his own instincts plus the inside knowledge his friend Bill
Oakes unknowingly passed on, Cohn could
see the soundtrack would obviously be important
to a dance movie.
Cohn was indeed sharp. This
incident was very likely the first time a writer
had ever gotten points
for a music album, certainly when
the property was little more than
a magazine feature.
was a born hustler.
Now we know why Cohn pushed Clay Felker so hard... he was
trying to run up the selling price of his story!
Cohn's greatest accomplishment was getting Felker to print his story.
Since Felker was
dead set against it, Cohn had to move mountains to get Felker
to move on his story. However, once the story was
published, Cohn was off to the races. Now he had
the credibility he needed to raise his asking price.
Given Clay Felker's initial lack of enthusiasm, it is a small wonder the story ever got
published. However, even
more amazing, the story was a complete fraud.
the Tribal Rites story was a total
Twenty years after Saturday Night Fever came out, Nik
Cohn admitted the story which inspired the script was a
fraud. However Cohn swore he had a good excuse.
Cohn explained that he had run into a serious language
Raised in England, Cohn complained he could not understand a
single word the uneducated Brooklyn teenagers were saying.
Their accents and terms were such a complete mystery to him,
Cohn gave up trying to understand. He simply observed
for a while, then went home. Cohn decided to fib.
Facing a deadline, what else could he do? Cohn said he
based his story on Rebel Without a Cause.
Put on your dancing shoes, James Dean. "You're
tearing me apart!"
Believe it or not, two years later Cohn changed his story
time Cohn admitted the problem had nothing to do with the
language barrier. In reality, Cohn never even set
foot in the nightclub. On the night he visited 2001 Odyssey,
just as the taxi pulled up, there was a fight breaking out on the
sidewalk. Cohn decided it was safer to stay in the
taxi and watch. To his surprise, one of the fighters
lurched over to Cohn's cab and threw up. With that, Cohn
told the driver to get him the hell out of there.
As they drove
away, Cohn caught a glimpse of a tall, confident figure
standing in the club doorway. Dressed in flared
crimson pants and a black body shirt, the man was coolly
surveying the action. Cohn was impressed by the man's
aloof demeanor. There was a special quality to this
as if he was operating on a different plane from the rest. On
the spot, Cohn had his hero.
wrote a completely fictional story using
2001 Odyssey as his location and the unknown
figure as his star.
Cohn had once hung around a charismatic street hustler named
Chris at a spot called Shepherd's Bush in London.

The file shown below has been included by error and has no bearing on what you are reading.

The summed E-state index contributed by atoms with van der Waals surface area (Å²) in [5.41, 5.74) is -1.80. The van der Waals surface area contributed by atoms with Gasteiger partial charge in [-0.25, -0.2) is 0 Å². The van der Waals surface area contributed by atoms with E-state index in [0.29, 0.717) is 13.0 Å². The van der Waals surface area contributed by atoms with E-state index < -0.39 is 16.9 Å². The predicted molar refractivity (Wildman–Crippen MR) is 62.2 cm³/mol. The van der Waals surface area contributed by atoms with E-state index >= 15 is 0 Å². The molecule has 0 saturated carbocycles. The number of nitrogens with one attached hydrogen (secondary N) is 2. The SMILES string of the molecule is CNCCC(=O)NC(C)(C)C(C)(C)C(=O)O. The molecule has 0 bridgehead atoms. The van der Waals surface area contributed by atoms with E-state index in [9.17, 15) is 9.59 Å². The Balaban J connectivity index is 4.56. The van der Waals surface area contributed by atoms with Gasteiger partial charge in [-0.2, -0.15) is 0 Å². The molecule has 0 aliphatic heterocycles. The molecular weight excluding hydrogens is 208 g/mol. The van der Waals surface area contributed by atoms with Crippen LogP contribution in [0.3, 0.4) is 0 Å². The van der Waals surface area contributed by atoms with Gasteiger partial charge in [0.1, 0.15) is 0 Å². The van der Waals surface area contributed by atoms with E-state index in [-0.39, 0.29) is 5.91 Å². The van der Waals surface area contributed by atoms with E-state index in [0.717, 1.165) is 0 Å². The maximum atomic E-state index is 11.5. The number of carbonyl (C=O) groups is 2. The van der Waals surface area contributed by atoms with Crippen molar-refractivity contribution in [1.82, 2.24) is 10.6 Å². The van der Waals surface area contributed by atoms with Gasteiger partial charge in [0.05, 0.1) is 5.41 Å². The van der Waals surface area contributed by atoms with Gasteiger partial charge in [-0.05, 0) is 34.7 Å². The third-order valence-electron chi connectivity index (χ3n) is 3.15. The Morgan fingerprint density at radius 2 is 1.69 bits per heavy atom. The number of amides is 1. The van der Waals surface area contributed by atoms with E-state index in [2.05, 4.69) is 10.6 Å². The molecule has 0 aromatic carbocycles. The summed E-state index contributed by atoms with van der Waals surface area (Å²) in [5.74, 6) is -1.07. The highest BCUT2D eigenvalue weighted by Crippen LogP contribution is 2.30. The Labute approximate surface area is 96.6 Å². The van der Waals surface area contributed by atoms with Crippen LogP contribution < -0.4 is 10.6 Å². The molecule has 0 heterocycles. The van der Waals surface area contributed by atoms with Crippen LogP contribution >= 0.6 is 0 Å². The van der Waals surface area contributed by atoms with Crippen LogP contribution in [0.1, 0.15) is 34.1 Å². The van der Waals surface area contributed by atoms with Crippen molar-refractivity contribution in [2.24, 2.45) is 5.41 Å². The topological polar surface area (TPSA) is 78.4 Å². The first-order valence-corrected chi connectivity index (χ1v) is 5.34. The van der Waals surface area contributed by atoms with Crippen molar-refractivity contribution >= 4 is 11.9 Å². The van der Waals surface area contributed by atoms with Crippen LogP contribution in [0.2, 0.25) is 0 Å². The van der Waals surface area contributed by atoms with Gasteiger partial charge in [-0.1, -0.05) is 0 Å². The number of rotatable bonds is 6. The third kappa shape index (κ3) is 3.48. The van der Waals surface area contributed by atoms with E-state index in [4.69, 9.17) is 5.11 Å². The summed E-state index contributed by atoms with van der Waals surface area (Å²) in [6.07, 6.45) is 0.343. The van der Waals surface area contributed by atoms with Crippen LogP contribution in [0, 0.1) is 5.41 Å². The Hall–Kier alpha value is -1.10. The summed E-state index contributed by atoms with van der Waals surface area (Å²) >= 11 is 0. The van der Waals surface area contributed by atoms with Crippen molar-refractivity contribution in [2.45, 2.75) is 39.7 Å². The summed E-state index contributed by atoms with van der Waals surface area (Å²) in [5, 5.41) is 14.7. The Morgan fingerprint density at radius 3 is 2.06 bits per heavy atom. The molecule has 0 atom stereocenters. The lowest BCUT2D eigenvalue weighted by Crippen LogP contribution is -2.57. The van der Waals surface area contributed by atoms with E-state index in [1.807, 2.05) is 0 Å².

Basing his main Disco character on Chris, Cohn worked from there.
When Cohn was
finished, he added a note that insisted 'everything in
this article is factual.'
friends, is the very definition of chutzpah.
Yes, sad to say, there
was no real-life Tony Manero. Just add Tony Manero to the list of
Santa Claus, Easter Bunny and tooth fairy disappointments.
Nik Cohn had pulled off one of the great scams in literature.
Lying through his teeth, Cohn had parlayed a 15-page short story into
a small fortune. There were countless other perks as well. As a reward, Nik Cohn got to hang out with the biggest stars
and attend premieres with beautiful singers draped on his
arm. Not bad, huh?
Here's my favorite part. During the Nineties when
Cohn's career hit a stand-still, Cohn hit it big with his
first mea culpa. I assume he got paid for the story.
Then two years later, Cohn hit it big with another mea
culpa. I assume he got paid for that story too. Who would have ever
thought that lying could be so lucrative?
Let's face it, there’s nothing quite like seeing the words ‘based on a true
story’ in a movie. Great selling point, yes?
No doubt there was much sanctimonious criticism when the
truth came out that the entire story was imagination.
But in reality, there was only one real victim - Clay
Felker. Nik Cohn leapfrogged to the stratosphere using
Clay Felker's shoulders as his springboard.
Now we know why Clay Felker was so determined to pay
everyone back with Urban Cowboy in return for
being duped by Cohn's bullshit Tribal Rites in
the first place. The desire for redemption clearly
burned deep in this man.
for one applaud Clay Felker. There is some fascinating
Karmic Justice in the way Felker parlayed being deceived and
taken advantage into creating a fortune of his own.
Nice work, guy.
SUBCHAPTER 527 -
consider Robert Stigwood to be an unusually Lucky guy, there
can be no doubt the man possessed considerable talent as well. His 1976
decision to sign John
Travolta to a three-movie deal was sheer genius.
Back, Kotter was a 1975 television sensation.
The show was based on a sarcastic, street-smart high
school teacher who takes a group of incorrigible yet
loveable teenagers under his wing and shows them the light.
From the start,
John Travolta had been the undeniable break-out star of the
show. However, he was not without his critics.
Some suggested Travolta couldn't act his way out of a paper bag. Ironically,
since Travolta was a high school dropout, it was
said he was just playing himself.
Maybe so, but his popularity was off the charts.
Travolta could not go out in public without being mobbed.
By the second season, Travolta received more than
10,000 fan letters a week.
was Robert Stigwood thinking? Producer Stigwood
had just placed
a million dollar bet on this young TV star. A million dollar
contract for some kid with no longevity, no track record?
thought Stigwood had gone nuts. In the history of
television, so far no one had ever made the transition from TV
star to movie star. Therefore the idea of paying a
million bucks to an untested actor was quite a stretch,
especially since many assumed that Travolta was barely more
talented than Vinnie Barbarino, his dumb but sexy TV character.
Fortunately, Stigwood was privy to
something others were not aware